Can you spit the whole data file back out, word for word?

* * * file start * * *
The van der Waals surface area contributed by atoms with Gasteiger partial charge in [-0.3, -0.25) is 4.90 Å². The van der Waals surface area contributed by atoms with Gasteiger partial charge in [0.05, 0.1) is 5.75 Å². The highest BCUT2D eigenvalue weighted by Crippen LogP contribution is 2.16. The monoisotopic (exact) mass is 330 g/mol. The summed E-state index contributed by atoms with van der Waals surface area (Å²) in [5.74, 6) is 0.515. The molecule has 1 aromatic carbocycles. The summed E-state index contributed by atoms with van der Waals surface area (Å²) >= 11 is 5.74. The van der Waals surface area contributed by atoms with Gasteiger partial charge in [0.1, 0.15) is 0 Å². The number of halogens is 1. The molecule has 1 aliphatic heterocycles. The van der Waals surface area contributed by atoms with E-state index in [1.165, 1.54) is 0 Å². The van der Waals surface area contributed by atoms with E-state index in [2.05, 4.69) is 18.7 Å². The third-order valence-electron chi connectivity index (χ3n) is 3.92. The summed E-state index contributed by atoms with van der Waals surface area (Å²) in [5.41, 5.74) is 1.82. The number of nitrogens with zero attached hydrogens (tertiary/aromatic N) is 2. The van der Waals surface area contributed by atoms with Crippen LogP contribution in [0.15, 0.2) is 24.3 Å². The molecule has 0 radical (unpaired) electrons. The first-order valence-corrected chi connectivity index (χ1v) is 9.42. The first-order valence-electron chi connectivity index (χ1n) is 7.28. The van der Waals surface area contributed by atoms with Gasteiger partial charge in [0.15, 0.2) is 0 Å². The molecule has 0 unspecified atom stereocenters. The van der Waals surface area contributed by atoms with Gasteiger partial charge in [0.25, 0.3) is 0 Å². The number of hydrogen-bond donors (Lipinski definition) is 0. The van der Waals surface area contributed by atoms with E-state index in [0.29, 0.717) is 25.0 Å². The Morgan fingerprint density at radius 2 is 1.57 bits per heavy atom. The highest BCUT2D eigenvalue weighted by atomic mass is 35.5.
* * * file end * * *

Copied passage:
The van der Waals surface area contributed by atoms with Gasteiger partial charge in [-0.3, -0.25) is 4.90 Å². The van der Waals surface area contributed by atoms with Gasteiger partial charge in [0.05, 0.1) is 5.75 Å². The highest BCUT2D eigenvalue weighted by Crippen LogP contribution is 2.16. The monoisotopic (exact) mass is 330 g/mol. The summed E-state index contributed by atoms with van der Waals surface area (Å²) in [5.74, 6) is 0.515. The molecule has 1 aromatic carbocycles. The summed E-state index contributed by atoms with van der Waals surface area (Å²) >= 11 is 5.74. The van der Waals surface area contributed by atoms with Gasteiger partial charge in [0.1, 0.15) is 0 Å². The number of halogens is 1. The molecule has 1 aliphatic heterocycles. The van der Waals surface area contributed by atoms with E-state index in [1.165, 1.54) is 0 Å². The van der Waals surface area contributed by atoms with E-state index in [2.05, 4.69) is 18.7 Å². The third-order valence-electron chi connectivity index (χ3n) is 3.92. The summed E-state index contributed by atoms with van der Waals surface area (Å²) in [5.41, 5.74) is 1.82. The number of nitrogens with zero attached hydrogens (tertiary/aromatic N) is 2. The van der Waals surface area contributed by atoms with Crippen LogP contribution in [0.15, 0.2) is 24.3 Å². The molecule has 0 radical (unpaired) electrons. The first-order valence-corrected chi connectivity index (χ1v) is 9.42. The first-order valence-electron chi connectivity index (χ1n) is 7.28. The van der Waals surface area contributed by atoms with Gasteiger partial charge in [0.15, 0.2) is 0 Å². The molecule has 0 unspecified atom stereocenters. The van der Waals surface area contributed by atoms with Gasteiger partial charge in [0.25, 0.3) is 0 Å². The number of hydrogen-bond donors (Lipinski definition) is 0. The van der Waals surface area contributed by atoms with E-state index in [0.29, 0.717) is 25.0 Å². The Morgan fingerprint density at radius 2 is 1.57 bits per heavy atom. The highest BCUT2D eigenvalue weighted by atomic mass is 35.5.